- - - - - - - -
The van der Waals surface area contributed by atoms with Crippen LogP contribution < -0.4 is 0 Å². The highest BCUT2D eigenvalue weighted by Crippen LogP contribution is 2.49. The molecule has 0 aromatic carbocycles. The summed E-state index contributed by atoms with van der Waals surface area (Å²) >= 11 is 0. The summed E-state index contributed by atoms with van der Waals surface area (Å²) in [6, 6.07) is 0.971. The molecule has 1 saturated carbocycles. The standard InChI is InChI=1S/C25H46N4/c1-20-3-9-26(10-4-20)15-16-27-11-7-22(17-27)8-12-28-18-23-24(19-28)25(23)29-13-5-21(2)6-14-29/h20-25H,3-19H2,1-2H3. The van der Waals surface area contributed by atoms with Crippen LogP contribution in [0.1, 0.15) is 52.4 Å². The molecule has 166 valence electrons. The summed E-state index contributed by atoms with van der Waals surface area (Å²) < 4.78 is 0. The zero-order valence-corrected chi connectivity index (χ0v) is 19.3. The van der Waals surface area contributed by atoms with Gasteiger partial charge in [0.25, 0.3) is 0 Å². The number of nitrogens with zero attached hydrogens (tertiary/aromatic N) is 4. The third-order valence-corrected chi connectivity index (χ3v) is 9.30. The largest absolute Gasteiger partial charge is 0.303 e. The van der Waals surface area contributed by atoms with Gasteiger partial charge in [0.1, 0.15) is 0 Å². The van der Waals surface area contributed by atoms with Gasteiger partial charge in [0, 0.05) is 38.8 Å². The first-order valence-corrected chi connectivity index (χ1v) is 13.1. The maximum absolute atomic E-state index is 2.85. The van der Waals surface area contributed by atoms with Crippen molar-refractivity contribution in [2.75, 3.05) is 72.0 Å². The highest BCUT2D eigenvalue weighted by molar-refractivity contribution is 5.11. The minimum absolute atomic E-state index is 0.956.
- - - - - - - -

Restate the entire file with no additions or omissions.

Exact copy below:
The van der Waals surface area contributed by atoms with Crippen LogP contribution < -0.4 is 0 Å². The highest BCUT2D eigenvalue weighted by Crippen LogP contribution is 2.49. The molecule has 0 aromatic carbocycles. The summed E-state index contributed by atoms with van der Waals surface area (Å²) >= 11 is 0. The summed E-state index contributed by atoms with van der Waals surface area (Å²) in [6, 6.07) is 0.971. The molecule has 1 saturated carbocycles. The standard InChI is InChI=1S/C25H46N4/c1-20-3-9-26(10-4-20)15-16-27-11-7-22(17-27)8-12-28-18-23-24(19-28)25(23)29-13-5-21(2)6-14-29/h20-25H,3-19H2,1-2H3. The van der Waals surface area contributed by atoms with Crippen LogP contribution in [0.1, 0.15) is 52.4 Å². The molecule has 166 valence electrons. The summed E-state index contributed by atoms with van der Waals surface area (Å²) < 4.78 is 0. The zero-order valence-corrected chi connectivity index (χ0v) is 19.3. The van der Waals surface area contributed by atoms with Gasteiger partial charge in [0.25, 0.3) is 0 Å². The number of nitrogens with zero attached hydrogens (tertiary/aromatic N) is 4. The third-order valence-corrected chi connectivity index (χ3v) is 9.30. The largest absolute Gasteiger partial charge is 0.303 e. The van der Waals surface area contributed by atoms with Gasteiger partial charge in [0.1, 0.15) is 0 Å². The van der Waals surface area contributed by atoms with Gasteiger partial charge in [0, 0.05) is 38.8 Å². The first-order valence-corrected chi connectivity index (χ1v) is 13.1. The maximum absolute atomic E-state index is 2.85. The van der Waals surface area contributed by atoms with Crippen molar-refractivity contribution in [2.75, 3.05) is 72.0 Å². The highest BCUT2D eigenvalue weighted by molar-refractivity contribution is 5.11. The minimum absolute atomic E-state index is 0.956.